Many trappers consider it a challenge to catch the wily old red. Catching a fox is a good day at the office. The red fox is not always an easy critter to catch. In fact. If you don’t know how to properly trap one, it can be very frustrating. I know a few trappers who almost threw their traps flying because old red out-smarted them. I can tell you right off the top, I’m no different.

I once helped trap a 200-square-mile trapline about an hour from my home in North Bay, Ontario. The trapline consisted of at least 20 small lakes and lots of logging roads. This made getting around pretty easy considering that on most traplines, the trapper has to portage all over the place.

My trapping buddy’s name was Derrick and he was a short little non-Native guy with big ambitions. He was going to be the best trapper in the whole damn territory, but first Derrick and I both had to learn a lot more tricks of the trade.

We had made a decision to break the trapline in two; he would trap the top end and I would trap the bottom. This worked out well, but neither of us could get old red. I guess you could say we were being humbled by a four-legged critter who was laughing at us every step of the way.

The part of the trapline I worked had a high population of red fox which at the time I couldn’t seem to catch. I tried all sorts of tactics to try to catch old red, but only ended up with a few squirrels, the odd crow and a rabbit. I had fun live-releasing the crows and, yes, the rabbit made a nice stew.

I was introduced to an old trapper who trapped the trapline next to the one I worked. Ray Savage was his name and he was 68 years young when I met him. He stood about four-foot nothing and that’s in his rubber boots. He could shoot the bull like the best of them, but could this man trap fox.

Fox was his passion and to prove it, he invited Derrick and I to go out to trap a fox, and I mean ONE fox. We walked about a half-mile from Ray’s camp and he told us to watch carefully. He stopped suddenly and an almost sinister smile flashed across his face. He then announced, “This is where we’ll catch us a fox.”

He took an old almost rusty number-two long-spring trap from his pack and wired it to a three-foot-long drag stick. He dug a hole in the side of a sand bank about 12 inches deep and about six inches wide. He paid special attention to not touch any twigs’ or branches with his clothes.
He positioned his trap about seven inches outside of the hole, used wax paper as a trap pan cover and covered the trap with sand. He sprayed fox urine on the trap site to cover his scent and dug into his pack for the lure. The lure was a natural skunk scent mixed with muskrat glands and 100-proof alcohol.

Now folks, this skunk scent usually sends most city folks running for the hills and, even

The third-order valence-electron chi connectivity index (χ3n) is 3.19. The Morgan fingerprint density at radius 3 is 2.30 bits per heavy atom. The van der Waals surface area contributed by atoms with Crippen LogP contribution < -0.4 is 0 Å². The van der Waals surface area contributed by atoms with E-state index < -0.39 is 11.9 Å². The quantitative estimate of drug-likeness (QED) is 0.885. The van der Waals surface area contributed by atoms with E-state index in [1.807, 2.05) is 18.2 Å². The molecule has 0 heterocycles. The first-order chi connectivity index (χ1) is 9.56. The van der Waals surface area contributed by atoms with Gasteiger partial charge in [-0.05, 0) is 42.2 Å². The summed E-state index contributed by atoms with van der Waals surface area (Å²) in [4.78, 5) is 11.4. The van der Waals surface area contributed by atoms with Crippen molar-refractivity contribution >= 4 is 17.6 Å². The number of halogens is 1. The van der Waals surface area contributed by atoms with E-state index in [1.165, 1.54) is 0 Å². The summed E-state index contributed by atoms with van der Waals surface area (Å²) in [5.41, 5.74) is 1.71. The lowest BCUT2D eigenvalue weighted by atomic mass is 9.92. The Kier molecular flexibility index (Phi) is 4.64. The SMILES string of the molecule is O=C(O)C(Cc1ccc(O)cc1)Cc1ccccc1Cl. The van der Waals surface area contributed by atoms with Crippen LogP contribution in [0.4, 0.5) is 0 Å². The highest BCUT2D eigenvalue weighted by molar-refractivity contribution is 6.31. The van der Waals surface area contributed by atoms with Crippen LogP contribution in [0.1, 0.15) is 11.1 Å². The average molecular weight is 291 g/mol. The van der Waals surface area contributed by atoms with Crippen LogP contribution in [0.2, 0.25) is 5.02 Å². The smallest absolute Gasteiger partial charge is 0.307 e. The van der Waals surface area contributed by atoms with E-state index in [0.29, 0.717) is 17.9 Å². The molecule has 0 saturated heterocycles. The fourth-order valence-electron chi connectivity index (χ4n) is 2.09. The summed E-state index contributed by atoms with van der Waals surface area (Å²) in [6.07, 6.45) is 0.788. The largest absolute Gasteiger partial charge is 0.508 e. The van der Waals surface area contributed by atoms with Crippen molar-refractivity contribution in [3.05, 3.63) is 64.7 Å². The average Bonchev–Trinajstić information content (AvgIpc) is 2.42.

as a trapper, can still bring a tear to my eyes. We could almost smell Ray’s fox juice from our camp and we were 20 miles away. Yes sir, put a few drops of this stuff on and the in-laws will never come back.

As we walked back to Ray’s camp after setting the trap, Ray told us to come back in the morning and he would have the fox not only trapped but caught by the right foot. Well, Derrick and I looked at each other with a “yeah, right” look on our faces, jumped in the truck and returned to our camp.

The next morning at sunrise we were at Ray’s camp all sleepy-eyed and looking like we rolled out of an old beaver house. Ray was up and bouncing around like a rabbit full of Exlax and, before we knew it, we were on our way down the trail.

It wasn’t long before we came upon the set and, wouldn’t you know it, the trap-and-drag stick was gone. After picking up the trail of drag marks on the old road, we found a full-grown male red fox caught up in some saplings about 100 feet from the set and the trap had hold of its right foot.

Well, my jaw dropped open and I stood there feeling foolish. I wished I had a rock to crawl under. Derrick, he was in the same boat I was in but he was not Native and could blush. As soon as we could gain our composure back we congratulated Ray on his catch.

Ray smiled and let the fox go and told us tomorrow we will catch him on the other foot. Derrick and I didn’t know what to think. Is this man real or has he caught a case of cabin fever? He just let a critter we have been trying to catch go free and expects to trap the same one tomorrow. Just to be sure he would catch the same one he clipped the fox’s ear with a knife before releasing it.

He caught the same fox the next day and by the other foot. We left Ray’s camp with lessons you can’t buy with money. This old trapper not only showed us secrets of fox trapping he never showed anyone, but taught us lessons in being humble. We spent a lot of our spare time down at Ray’s camp drinking tea, watching Ray skin critters, eating his wife’s pastries and gaining as much information as we could. He knew the land and all the animals that lived there. He was a joker, an expert trapper and, most of all, a friend.

I have since learned more techniques to fox trapping and have taken many reds. That old man of the bush is always on my mind when I stop to check a trap and see old sly sitting there. There are many fox stories I can share but this one is one of my favourites and one of my true experiences as an outdoorsman.